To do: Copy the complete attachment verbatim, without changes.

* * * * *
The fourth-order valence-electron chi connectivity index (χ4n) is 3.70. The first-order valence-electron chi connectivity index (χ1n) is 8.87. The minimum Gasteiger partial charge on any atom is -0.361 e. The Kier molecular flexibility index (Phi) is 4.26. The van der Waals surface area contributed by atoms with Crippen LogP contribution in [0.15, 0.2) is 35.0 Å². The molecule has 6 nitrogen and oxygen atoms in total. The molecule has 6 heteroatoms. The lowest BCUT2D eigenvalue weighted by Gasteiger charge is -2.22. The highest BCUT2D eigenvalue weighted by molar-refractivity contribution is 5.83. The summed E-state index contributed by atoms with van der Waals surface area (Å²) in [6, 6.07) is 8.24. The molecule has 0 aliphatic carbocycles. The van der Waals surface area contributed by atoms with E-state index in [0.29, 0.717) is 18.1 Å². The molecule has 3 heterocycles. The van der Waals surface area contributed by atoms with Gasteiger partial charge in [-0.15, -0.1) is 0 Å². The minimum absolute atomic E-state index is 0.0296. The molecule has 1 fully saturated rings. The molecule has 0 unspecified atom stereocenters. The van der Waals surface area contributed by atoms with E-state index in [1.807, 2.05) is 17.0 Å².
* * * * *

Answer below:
The fourth-order valence-electron chi connectivity index (χ4n) is 3.70. The first-order valence-electron chi connectivity index (χ1n) is 8.87. The minimum Gasteiger partial charge on any atom is -0.361 e. The Kier molecular flexibility index (Phi) is 4.26. The van der Waals surface area contributed by atoms with Crippen LogP contribution in [0.15, 0.2) is 35.0 Å². The molecule has 6 nitrogen and oxygen atoms in total. The molecule has 6 heteroatoms. The lowest BCUT2D eigenvalue weighted by Gasteiger charge is -2.22. The highest BCUT2D eigenvalue weighted by molar-refractivity contribution is 5.83. The summed E-state index contributed by atoms with van der Waals surface area (Å²) in [6, 6.07) is 8.24. The molecule has 0 aliphatic carbocycles. The van der Waals surface area contributed by atoms with E-state index in [0.29, 0.717) is 18.1 Å². The molecule has 3 heterocycles. The van der Waals surface area contributed by atoms with Gasteiger partial charge in [-0.15, -0.1) is 0 Å². The minimum absolute atomic E-state index is 0.0296. The molecule has 1 fully saturated rings. The molecule has 0 unspecified atom stereocenters. The van der Waals surface area contributed by atoms with E-state index in [1.807, 2.05) is 17.0 Å².